The California Department of Education (CDE) recommends Planned Parenthood as a provider, and public schools across the state use it, according to Nickerson. Acalanes has used Planned Parenthood for over a decade, and the Acalanes Parent Club began funding the program when Planned Parenthood started having to charge schools because they lost some funds from the government.

   “The district and the board are committed to providing strong sexual health and HIV/AIDS prevention education in our schools,” AUHSD Board president Susie Epstein said. “Planned Parenthood has an excellent reputation for providing age-appropriate instruction using objective and medically accurate information within the requirements and parameters of the Education Code.”

   However, the Pacific Justice Institute (PJI), a non-profit conservative legal defense organization, published a press release on December 8 questioning the legality of certain aspects of the curriculum, specifically a document titled “Sex Check!” that lists criteria for being ready to have sex and a chart of a “Genderbread Person.”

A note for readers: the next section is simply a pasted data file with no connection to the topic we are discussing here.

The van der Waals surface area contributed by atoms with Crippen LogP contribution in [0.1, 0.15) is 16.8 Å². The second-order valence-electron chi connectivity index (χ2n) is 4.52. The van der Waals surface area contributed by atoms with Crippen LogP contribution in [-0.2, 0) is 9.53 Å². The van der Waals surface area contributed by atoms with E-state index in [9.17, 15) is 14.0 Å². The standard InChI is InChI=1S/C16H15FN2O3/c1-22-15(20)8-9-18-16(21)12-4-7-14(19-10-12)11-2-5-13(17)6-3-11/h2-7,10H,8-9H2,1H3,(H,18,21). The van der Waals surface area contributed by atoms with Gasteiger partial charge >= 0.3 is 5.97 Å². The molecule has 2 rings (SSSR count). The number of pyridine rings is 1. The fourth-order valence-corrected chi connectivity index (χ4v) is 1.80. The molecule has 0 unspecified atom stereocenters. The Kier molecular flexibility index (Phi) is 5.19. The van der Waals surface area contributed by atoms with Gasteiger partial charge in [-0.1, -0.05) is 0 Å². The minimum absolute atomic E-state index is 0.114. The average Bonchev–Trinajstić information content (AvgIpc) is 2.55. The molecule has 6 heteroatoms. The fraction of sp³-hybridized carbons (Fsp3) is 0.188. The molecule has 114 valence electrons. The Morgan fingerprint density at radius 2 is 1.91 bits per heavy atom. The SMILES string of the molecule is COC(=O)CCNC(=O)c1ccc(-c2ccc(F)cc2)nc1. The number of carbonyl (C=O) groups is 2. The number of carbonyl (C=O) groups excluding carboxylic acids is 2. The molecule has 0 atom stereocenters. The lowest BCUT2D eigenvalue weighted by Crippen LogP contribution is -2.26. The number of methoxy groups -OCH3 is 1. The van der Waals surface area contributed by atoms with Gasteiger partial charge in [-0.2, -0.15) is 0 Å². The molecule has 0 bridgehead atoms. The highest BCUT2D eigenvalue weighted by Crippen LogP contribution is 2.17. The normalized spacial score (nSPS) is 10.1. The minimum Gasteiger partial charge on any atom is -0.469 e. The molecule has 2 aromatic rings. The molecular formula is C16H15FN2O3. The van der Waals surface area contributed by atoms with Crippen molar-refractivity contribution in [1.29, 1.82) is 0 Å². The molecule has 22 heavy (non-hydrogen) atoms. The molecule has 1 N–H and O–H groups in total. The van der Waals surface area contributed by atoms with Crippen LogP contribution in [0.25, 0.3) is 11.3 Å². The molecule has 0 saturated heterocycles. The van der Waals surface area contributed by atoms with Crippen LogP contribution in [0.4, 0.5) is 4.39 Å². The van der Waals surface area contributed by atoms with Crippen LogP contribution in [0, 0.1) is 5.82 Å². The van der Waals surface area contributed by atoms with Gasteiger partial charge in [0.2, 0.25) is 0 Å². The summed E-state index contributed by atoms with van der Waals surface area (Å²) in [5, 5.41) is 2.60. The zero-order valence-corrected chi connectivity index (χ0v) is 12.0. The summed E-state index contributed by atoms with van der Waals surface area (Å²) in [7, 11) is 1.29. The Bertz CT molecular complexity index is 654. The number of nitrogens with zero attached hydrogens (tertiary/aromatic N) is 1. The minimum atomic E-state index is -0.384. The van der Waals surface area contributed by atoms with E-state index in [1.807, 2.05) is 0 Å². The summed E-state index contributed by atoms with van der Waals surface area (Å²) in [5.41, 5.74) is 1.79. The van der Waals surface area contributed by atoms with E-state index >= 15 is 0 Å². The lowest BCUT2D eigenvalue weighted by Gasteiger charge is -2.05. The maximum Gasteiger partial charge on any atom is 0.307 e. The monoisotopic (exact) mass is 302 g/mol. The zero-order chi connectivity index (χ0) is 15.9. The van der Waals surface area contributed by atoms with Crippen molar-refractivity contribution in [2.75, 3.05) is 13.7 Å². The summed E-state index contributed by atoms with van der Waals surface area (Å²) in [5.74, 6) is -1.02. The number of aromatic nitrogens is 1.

PJI says that the checklist suggests that teens are ready for sex if they can check off all the criteria. PJI also challenges the check-list’s legality because Ed Code Section 51938 states that any evaluation tools, including surveys, questionnaires, and tests concerning students’ attitudes or practices relating to sex can only be administered with parent consent.

   The district does not consider the checklist to be a survey, test, or questionnaire because students are not required to fill it out, no data is collected, and teachers nor administrators look at anything the student does choose to fill out. Instructors use the handout as a warm-up to get students thinking about the topic before a classroom discussion on the same subject matter.

   “The point of these checklists is not to show that you are ready for sex. The point of them is to show frankly the opposite,” said sophomore Jonah Kallen, who took the course. “It’s to show you that it’s very difficult to check off everything on that list and that it is just the same very difficult to show you are ready.”